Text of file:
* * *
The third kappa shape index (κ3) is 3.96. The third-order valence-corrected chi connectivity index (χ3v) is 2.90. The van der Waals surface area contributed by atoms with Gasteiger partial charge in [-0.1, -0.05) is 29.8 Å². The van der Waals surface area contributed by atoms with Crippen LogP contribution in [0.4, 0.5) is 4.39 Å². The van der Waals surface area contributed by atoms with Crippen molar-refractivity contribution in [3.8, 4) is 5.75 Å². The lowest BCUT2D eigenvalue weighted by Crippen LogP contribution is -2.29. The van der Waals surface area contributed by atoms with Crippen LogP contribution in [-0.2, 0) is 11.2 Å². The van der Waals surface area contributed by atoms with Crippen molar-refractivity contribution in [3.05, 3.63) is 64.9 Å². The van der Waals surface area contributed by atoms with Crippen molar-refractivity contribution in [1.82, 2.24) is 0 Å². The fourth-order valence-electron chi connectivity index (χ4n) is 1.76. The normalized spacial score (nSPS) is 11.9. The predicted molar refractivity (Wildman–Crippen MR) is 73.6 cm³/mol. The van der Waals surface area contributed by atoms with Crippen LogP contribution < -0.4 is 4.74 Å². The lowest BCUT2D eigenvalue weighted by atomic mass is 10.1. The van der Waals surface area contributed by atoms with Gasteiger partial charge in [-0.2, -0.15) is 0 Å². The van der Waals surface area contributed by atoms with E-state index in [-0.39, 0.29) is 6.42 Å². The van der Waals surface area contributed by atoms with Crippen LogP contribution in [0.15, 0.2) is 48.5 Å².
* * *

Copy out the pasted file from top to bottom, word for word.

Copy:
The third kappa shape index (κ3) is 3.96. The third-order valence-corrected chi connectivity index (χ3v) is 2.90. The van der Waals surface area contributed by atoms with Gasteiger partial charge in [-0.1, -0.05) is 29.8 Å². The van der Waals surface area contributed by atoms with Crippen LogP contribution in [0.4, 0.5) is 4.39 Å². The van der Waals surface area contributed by atoms with Crippen molar-refractivity contribution in [3.8, 4) is 5.75 Å². The lowest BCUT2D eigenvalue weighted by Crippen LogP contribution is -2.29. The van der Waals surface area contributed by atoms with Crippen LogP contribution in [-0.2, 0) is 11.2 Å². The van der Waals surface area contributed by atoms with Crippen molar-refractivity contribution in [3.05, 3.63) is 64.9 Å². The van der Waals surface area contributed by atoms with Crippen molar-refractivity contribution in [1.82, 2.24) is 0 Å². The fourth-order valence-electron chi connectivity index (χ4n) is 1.76. The normalized spacial score (nSPS) is 11.9. The predicted molar refractivity (Wildman–Crippen MR) is 73.6 cm³/mol. The van der Waals surface area contributed by atoms with Crippen LogP contribution < -0.4 is 4.74 Å². The lowest BCUT2D eigenvalue weighted by atomic mass is 10.1. The van der Waals surface area contributed by atoms with Gasteiger partial charge in [-0.2, -0.15) is 0 Å². The van der Waals surface area contributed by atoms with E-state index in [-0.39, 0.29) is 6.42 Å². The van der Waals surface area contributed by atoms with Crippen LogP contribution in [0.15, 0.2) is 48.5 Å².